Texas Allows Death Penalty for Child Rapists
By: John Scanlan, Attorney at Law
Following Jessica Lunsford’s kidnapping, rape, and murder in Florida, Texas has passed its own “Jessica’s Law,” which recently went into effect. The new law, House Bill 8, mandates stiffer penalties for a variety of sexual crimes, including providing for capital punishment for repeat convictions for sexual assault on a child with aggravating circumstances.
House Bill 8 creates a sentence of 25 to 99 years for anyone convicted of aggravated sexual assault of a child under 6 years of age or a child under 14 years old involving serious bodily injury, death threats, or use of a deadly weapon. A second conviction would mandate the death penalty.
The Louisiana Supreme Court recently upheld a sentence of death for a child rapist. Louisiana v. Kennedy. 05-KA-1981 (La. 2007). The Louisiana Court held that the U.S. Supreme Court’s ban on capital punishment, in a case not involving the death of the victim, Coker v. Georgia, 433 U.S. 584 (1977), does not apply when the victim is under the age of twelve. The SCOTUS blog reports that a Petition for Writ of Certiorari in Kennedy has been docketed in the United States Supreme Court.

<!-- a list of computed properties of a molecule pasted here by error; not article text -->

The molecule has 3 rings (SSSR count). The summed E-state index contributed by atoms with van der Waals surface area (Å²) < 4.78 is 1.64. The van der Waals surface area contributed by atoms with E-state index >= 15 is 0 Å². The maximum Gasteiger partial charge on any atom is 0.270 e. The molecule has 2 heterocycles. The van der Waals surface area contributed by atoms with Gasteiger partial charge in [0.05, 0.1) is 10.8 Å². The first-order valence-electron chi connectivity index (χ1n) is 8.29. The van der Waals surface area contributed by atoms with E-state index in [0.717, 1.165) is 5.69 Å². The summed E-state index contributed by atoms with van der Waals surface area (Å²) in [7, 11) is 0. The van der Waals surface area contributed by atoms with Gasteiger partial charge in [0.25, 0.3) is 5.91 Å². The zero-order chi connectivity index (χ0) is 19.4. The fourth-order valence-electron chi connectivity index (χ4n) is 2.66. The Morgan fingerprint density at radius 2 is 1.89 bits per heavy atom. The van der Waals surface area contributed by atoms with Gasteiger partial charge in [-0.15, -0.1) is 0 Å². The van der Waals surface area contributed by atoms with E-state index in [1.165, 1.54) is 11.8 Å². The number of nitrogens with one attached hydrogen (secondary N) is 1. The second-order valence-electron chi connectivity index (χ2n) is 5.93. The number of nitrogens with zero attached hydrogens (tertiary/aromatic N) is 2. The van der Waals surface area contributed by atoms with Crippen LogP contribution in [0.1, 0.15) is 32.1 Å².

Coker involved the rape of a 16 year old girl. The Supreme Court held that “the death penalty, which ‘is unique in its severity and irrevocability,’ is an excessive penalty for the rapist who, as such, does not take human life.” The Louisiana Court held that the brutal rape of an 8 year old, in Kennedy, fit into “a narrow category of the most serious crimes … most deserving of execution,” as described by the U.S. Supreme Court in Coker. According to the Death Penalty Information Center, Kennedy is currently the only inmate on death row for child rape.
Texas is the seventh state to enact capital punishment for the rape of a child.
The Jessica Lunsford Act also extends the statute of limitations for certain sexual offenses against a child from 10 years after the child’s 18th birthday to 20 years. In some instances, the limitation is abolished, altogether; a person serving time for continuous sexual abuse of a child is no longer eligible for parole or mandatory supervision; and the law adds persons convicted of certain offenses, including sexual offenses to the list of defendants ineligible for community supervision or deferred judgment.